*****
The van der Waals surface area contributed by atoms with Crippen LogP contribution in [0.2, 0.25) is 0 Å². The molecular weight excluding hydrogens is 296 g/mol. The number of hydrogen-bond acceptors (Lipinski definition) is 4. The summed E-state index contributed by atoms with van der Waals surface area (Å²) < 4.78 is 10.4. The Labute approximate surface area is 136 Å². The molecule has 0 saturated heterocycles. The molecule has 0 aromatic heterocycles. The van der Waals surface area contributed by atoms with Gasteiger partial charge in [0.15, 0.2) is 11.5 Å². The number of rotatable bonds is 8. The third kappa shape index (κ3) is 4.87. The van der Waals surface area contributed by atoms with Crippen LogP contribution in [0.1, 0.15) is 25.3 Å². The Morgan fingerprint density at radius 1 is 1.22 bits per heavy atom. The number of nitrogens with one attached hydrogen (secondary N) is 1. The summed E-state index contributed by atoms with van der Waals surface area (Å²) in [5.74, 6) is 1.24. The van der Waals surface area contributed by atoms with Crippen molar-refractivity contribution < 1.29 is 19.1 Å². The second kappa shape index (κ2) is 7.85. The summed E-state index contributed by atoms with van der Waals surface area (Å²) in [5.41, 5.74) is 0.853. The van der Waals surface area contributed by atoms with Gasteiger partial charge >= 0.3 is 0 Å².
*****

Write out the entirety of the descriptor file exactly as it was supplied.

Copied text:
The van der Waals surface area contributed by atoms with Crippen LogP contribution in [0.2, 0.25) is 0 Å². The molecular weight excluding hydrogens is 296 g/mol. The number of hydrogen-bond acceptors (Lipinski definition) is 4. The summed E-state index contributed by atoms with van der Waals surface area (Å²) < 4.78 is 10.4. The Labute approximate surface area is 136 Å². The molecule has 0 saturated heterocycles. The molecule has 0 aromatic heterocycles. The van der Waals surface area contributed by atoms with Gasteiger partial charge in [0.15, 0.2) is 11.5 Å². The number of rotatable bonds is 8. The third kappa shape index (κ3) is 4.87. The van der Waals surface area contributed by atoms with Crippen LogP contribution in [0.1, 0.15) is 25.3 Å². The Morgan fingerprint density at radius 1 is 1.22 bits per heavy atom. The number of nitrogens with one attached hydrogen (secondary N) is 1. The summed E-state index contributed by atoms with van der Waals surface area (Å²) in [5.74, 6) is 1.24. The van der Waals surface area contributed by atoms with Crippen molar-refractivity contribution < 1.29 is 19.1 Å². The second kappa shape index (κ2) is 7.85. The summed E-state index contributed by atoms with van der Waals surface area (Å²) in [5.41, 5.74) is 0.853. The van der Waals surface area contributed by atoms with Gasteiger partial charge >= 0.3 is 0 Å².